At the end of Campos’ response, he too makes no explicit opposition to the idea of a canal in general, but leaves the nation with a list of suggestions and conclusions that include,”1. The best route will not pass through the Lago de Nicaragua; 2. That there has been a decision made at the National level to systemically ignore the voices of qualified scientists and experts; and 3. Eventually, Nicaraguans will be able to influence the decisions of the nation, but as of now, they will not be able to influence the decisions of this company and their enterprise.”

Both reports, which come from science-based entities, made the point that, aside from the proven and inevitable environmental and socioeconomic repercussions of the construction, much of the current problem lies outside the realm of science and environmental research itself. Both reports suggest the problem lies in the lack of transparency in the process. The national government and HKND failed to  make crucial information available to the public, failed to consult with the communities that will be directly displaced and affected, and ignored loud opposition from experts in scientific research.

-Jake Sandler

Also in LADB This Week...
Contrasting Elections in Bolivia and Peru 
While Evo Morales breezed through re-election as president of Bolivia, the trends in the Peruvian municipal and regional elections were less uniform. In the Peruvian results, Lima Mayor Susana Villarán came in a distant third, losing the race to former mayor Luis Castañeda Lossio.

A Social-Media Activist Loses Her Life in Mexico
The campaign by social-media activists to shine the spotlight on the activities of organized crime and on police and official corruption in Tamaulipas took a tragic turn when María del Rosario Fuentes Rubio one of the leaders of the Twitter-based community Valor por Tamaulipas was kidnapped and murdered.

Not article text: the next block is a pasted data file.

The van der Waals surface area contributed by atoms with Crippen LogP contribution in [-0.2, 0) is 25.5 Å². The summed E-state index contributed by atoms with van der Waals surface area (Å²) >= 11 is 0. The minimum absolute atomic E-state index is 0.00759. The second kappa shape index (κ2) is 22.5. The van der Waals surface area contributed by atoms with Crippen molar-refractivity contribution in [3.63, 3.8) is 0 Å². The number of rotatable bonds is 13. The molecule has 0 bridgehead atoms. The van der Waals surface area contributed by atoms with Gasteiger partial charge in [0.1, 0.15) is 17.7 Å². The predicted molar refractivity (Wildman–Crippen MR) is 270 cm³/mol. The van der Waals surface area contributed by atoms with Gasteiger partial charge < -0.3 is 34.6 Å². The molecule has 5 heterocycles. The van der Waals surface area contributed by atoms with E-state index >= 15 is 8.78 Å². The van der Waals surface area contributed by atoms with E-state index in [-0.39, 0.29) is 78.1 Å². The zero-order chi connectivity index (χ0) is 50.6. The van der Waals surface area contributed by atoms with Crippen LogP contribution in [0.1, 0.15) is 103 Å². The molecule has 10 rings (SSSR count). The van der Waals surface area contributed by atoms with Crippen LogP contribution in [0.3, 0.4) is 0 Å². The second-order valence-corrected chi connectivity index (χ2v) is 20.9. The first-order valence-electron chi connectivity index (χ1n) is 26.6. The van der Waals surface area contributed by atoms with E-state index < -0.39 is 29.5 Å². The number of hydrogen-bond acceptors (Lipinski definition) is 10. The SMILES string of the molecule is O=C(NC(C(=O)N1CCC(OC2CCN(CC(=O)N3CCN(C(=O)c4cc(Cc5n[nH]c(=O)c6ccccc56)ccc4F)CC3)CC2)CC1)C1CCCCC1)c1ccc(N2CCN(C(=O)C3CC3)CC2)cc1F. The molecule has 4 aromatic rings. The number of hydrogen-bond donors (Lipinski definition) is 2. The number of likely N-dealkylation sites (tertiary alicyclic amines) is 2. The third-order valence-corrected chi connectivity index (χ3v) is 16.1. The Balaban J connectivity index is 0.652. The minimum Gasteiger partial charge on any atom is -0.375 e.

More Trouble for Mexico's Largest Bank
Mexico’s largest lender, Grupo Banamex, is in deep financial and legal trouble with the Mexican and US governments for its handling of fraudulent loans to Oceanografía, a contractor that provided services to the state-run oil company PEMEX

A True Reform or a Charade for Police in Honduras?
The Dirección de Evaluación e Investigación de la Carrera Policial (DIECP) has provided the Ministerio Público (MP) with some 100 files on approximately 200 investigated members of the Honduran Policía Nacional (PN) as part of a slowly ongoing process officially aimed at cleansing the deeply corrupt force. But Honduran human rights activist Bertha Oliva counters, saying the results of the police-cleansing process launched in May 2012, during former President Porfirio "Pepe" Lobo’s administration (2010-2014), adds up to zero.  See more in this week's issue of NotiCen

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Monday, October 20, 2014

Argentine Forensic Team Working in Guerrero

Photo: Via Creative Commons on Flickr
A team of Argentine forensic experts arrived in Iguala in Guerrero state in Mexico on Oct. 7 to help federal and state authorities identify the remains of bodies found in a clandestine, mass graves. It is unclear how many of the bodies uncovered in the mass grave are connected to the disappearance of 43 students following protests in Iguala on Sept. 26.This week’s issue of SourceMex lays out the array of unclear reports regarding what actually transpired on Sept 26, when students at a teacher’s college organized a protest against plans to cut funding to their university.